What’s New in Gardening?

Change is the only constant. Don’t you agree? Dr. Pascal P. Pirone, an expert on plant disease for the New York Botanical Garden, who died in 2003 at the age of 95, recognized great changes occurred in horticulture in short periods of time. How do I know this? Because I just finished reading his book ‘What’s New in Gardening’ which was published in 1956! 
A good read!

I was curious to know how much of what he wrote over 50 years ago would apply today. The first thing I noticed was that Dr. Pirone was not politically correct. He would have made the news based on his introductory comments that “Gardening today is drawing housewives out of the kitchen and many of their husbands away from the golf course and the fishing boat.” He continued by saying that “The housewives appear to be more interested in ornamental plants; the husbands are attracted more toward lawn management and vegetable growing.” Yep, the times have changed.

Highlighting the parent Locust tree from Dayton, Ohio as a new, desirable tree

But much of what Dr. Pirone observed, still applies today. He observed that “Gardening is not static. It is a constantly changing hobby. It is more than a rebirth every spring. There are always new kinds of trees and flowers, new tools, new chemicals to do a better job with less effort on the part of the gardener.”

I also liked his description of gardeners. “Two characteristics of a dyed-in-the-wool gardener are his short memory and his optimism. By January he has forgotten his failure of the previous year and is already planning to grow perfect plants in the coming spring. Another characteristic of any person who likes the soil his that he is a good person at heart. I have never known or heard of a true gardener who was mean. Somehow love of the soil and meanness never go together.”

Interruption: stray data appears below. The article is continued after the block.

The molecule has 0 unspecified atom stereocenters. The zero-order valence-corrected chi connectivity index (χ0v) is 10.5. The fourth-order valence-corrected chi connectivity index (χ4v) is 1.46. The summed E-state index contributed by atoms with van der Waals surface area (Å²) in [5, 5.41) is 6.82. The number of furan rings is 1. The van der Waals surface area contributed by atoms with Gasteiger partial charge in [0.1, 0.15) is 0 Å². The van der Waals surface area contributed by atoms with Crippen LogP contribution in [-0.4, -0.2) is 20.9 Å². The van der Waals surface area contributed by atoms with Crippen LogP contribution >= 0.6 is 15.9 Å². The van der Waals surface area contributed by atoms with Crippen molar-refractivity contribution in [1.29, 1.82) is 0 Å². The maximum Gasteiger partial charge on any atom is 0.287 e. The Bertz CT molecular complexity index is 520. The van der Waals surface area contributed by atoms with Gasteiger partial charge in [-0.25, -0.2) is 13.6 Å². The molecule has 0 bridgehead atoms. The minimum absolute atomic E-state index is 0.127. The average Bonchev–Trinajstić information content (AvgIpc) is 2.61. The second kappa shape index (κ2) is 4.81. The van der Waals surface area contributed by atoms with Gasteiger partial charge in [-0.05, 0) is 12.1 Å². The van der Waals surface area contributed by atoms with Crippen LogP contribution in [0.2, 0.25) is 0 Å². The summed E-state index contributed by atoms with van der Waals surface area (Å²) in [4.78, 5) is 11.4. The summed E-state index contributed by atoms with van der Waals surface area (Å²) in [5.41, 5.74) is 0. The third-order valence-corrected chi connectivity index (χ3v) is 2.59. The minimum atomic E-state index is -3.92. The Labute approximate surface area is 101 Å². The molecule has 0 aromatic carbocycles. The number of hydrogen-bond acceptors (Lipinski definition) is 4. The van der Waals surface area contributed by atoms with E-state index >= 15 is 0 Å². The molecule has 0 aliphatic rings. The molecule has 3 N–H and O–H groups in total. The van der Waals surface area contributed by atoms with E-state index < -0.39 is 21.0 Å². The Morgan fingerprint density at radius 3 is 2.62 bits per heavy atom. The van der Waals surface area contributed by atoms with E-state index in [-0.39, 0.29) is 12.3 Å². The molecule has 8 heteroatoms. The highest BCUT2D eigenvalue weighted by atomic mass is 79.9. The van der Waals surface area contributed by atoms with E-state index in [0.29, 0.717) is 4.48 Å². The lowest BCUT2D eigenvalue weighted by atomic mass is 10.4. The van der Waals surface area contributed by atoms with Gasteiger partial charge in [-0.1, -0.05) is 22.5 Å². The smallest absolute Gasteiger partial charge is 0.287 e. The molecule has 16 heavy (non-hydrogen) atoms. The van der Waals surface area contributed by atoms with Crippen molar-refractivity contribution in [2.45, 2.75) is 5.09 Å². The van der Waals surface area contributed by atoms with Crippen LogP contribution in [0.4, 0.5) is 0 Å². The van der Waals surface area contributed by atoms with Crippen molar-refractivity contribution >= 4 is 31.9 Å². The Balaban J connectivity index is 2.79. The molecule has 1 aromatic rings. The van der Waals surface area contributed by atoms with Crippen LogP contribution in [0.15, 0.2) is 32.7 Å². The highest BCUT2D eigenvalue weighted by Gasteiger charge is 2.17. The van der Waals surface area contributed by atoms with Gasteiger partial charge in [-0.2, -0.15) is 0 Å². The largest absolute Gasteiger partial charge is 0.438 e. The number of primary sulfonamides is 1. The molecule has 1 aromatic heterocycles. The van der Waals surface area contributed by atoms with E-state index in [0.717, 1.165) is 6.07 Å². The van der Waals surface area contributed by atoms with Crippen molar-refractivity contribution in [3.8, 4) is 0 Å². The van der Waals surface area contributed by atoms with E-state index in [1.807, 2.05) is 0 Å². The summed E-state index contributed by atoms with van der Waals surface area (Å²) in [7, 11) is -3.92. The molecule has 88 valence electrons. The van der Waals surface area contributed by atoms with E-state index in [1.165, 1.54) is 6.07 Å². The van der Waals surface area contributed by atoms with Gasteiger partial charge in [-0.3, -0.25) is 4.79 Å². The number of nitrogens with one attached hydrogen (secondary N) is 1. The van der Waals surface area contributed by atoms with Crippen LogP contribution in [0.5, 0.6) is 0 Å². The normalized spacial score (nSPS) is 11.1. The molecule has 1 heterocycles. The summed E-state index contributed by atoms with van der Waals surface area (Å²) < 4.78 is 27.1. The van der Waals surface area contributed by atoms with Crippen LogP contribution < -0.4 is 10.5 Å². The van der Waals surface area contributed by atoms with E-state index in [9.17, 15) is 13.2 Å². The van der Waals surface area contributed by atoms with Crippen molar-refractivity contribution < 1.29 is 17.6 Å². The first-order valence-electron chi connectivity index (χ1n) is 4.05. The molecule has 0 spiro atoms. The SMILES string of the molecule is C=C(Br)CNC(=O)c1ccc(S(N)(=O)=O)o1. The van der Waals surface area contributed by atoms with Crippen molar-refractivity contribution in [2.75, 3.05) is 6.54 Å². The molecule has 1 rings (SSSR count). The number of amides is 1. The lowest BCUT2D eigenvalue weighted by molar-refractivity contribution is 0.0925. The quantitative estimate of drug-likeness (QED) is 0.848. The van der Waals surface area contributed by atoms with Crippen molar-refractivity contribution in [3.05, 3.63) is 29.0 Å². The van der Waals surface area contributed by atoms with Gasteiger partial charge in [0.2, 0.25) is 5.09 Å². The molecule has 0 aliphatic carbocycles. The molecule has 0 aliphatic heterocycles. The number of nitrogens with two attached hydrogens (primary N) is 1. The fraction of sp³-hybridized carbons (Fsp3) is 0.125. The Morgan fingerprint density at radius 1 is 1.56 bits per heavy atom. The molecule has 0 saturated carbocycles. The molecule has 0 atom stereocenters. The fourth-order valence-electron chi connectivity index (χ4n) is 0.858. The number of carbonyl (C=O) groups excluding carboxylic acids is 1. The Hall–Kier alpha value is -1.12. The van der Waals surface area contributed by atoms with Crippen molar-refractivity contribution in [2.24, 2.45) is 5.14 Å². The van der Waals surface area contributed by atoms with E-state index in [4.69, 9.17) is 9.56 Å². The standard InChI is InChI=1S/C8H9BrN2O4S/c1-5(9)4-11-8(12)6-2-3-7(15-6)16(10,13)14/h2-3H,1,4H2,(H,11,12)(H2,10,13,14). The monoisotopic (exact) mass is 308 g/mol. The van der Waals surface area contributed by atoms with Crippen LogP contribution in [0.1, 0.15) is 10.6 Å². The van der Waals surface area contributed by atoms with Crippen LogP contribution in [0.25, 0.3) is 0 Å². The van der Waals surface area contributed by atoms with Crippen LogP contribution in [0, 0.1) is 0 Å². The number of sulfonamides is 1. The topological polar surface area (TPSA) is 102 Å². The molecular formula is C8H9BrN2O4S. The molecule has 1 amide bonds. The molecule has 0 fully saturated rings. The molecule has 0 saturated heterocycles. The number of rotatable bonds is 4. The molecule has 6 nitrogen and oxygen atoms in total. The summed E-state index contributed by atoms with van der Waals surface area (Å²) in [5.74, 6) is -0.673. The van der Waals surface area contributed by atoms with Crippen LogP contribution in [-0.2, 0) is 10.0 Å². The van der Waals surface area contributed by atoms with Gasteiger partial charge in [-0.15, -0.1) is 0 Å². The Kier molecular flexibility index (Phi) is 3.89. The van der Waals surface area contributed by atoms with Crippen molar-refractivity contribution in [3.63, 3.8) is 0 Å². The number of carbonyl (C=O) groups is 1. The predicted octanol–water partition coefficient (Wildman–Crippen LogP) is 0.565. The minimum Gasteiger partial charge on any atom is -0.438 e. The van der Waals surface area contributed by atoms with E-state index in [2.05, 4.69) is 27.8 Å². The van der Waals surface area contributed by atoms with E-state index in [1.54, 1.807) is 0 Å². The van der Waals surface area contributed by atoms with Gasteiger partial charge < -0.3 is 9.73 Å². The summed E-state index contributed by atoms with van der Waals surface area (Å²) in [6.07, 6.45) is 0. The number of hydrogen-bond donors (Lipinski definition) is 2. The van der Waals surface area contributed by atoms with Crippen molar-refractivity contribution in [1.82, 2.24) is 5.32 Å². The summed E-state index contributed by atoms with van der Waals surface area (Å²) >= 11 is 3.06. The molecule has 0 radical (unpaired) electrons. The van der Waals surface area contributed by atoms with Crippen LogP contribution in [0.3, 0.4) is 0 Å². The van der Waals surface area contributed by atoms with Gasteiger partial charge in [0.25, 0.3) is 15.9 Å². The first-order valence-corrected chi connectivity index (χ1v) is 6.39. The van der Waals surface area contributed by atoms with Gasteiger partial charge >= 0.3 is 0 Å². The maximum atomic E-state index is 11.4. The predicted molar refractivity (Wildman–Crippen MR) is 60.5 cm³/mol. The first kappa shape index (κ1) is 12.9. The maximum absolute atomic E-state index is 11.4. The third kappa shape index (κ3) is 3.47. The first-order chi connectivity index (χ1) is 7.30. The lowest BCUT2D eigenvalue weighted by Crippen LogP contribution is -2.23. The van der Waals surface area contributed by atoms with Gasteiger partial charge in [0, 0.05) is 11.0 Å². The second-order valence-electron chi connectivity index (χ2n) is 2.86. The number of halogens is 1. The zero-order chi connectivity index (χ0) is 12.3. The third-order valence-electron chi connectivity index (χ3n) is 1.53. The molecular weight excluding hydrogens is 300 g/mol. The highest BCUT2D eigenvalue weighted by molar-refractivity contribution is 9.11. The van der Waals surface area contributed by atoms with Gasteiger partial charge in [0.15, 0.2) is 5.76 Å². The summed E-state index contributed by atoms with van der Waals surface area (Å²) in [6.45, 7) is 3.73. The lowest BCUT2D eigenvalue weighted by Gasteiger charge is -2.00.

As horticulturist at the New York Botanic Garden in the Bronx from 1947 to 1974, Dr. Pirone was responsible for keeping its indoor and outdoor plants in good health. He was a highly sought after teacher and speaker and his expertise was apparent in his books.  
The first chapter in ‘What’s New in Gardening’ was entitled ‘Plants with Constitution Rights’ and it was about the process of patenting plants. I learned that the ‘New Dawn’ climbing rose was the first plant patented in the United States in August of 1929 by Somerset Rose Nursery in New Brunswick, New Jersey. 
The story about the New Dawn rose was pretty amazing to me. Apparently, in the spring of 1925 Henry Rosenberg purchased ten climbing roses from Dr. Van Fleet, a famous rose hybridizer.  Most of these roses were planted, but one was heeled in temporarily. Weakened by abuse, the heeled in rose struggled to survive. But this struggle seemed to give it extra vigor and an incredible will to live. In the summer a tiny shoot appeared with a single pink flower, followed by more flowers as the season progressed and continuing into November. Never before had there been a hardy, recurrent-blooming, climbing rose. And thus, plant patent #1 was born. As in 1925, plant patenting is still big business with over a thousand plant-based patent applications being submitted to the United States Patent Office each year.
Other chapters in the book included a discussion of annuals, perennials and bulbs and how best to grow them. Dr. Pirone referenced plants that had won the All-America Award which reminded me of the Perennial Plant of the Year award we celebrate today. 
Dr. Pirone also educated readers on shrubs, trees, vegetable gardens, house plants and more. He talked about lawns, plant propagation, tools and chemicals. And while the ‘new plants’ and tools he discussed are now passé, and his recommendations for use of chemicals would be looked down upon those who prefer more organic practices or lawn replacement, many of the concepts highlighted still apply. It just goes to show you that what goes around comes around, and often history repeats itself. 
Promoting the discovery of selective weed killers

So the next time you work in your garden or make a trip to the garden center, think about those who have gone before. Think about how what’s old is new again. Think about educators like Dr. Pirone and many, many others who spent their lives caring for plants and the people who love them. 


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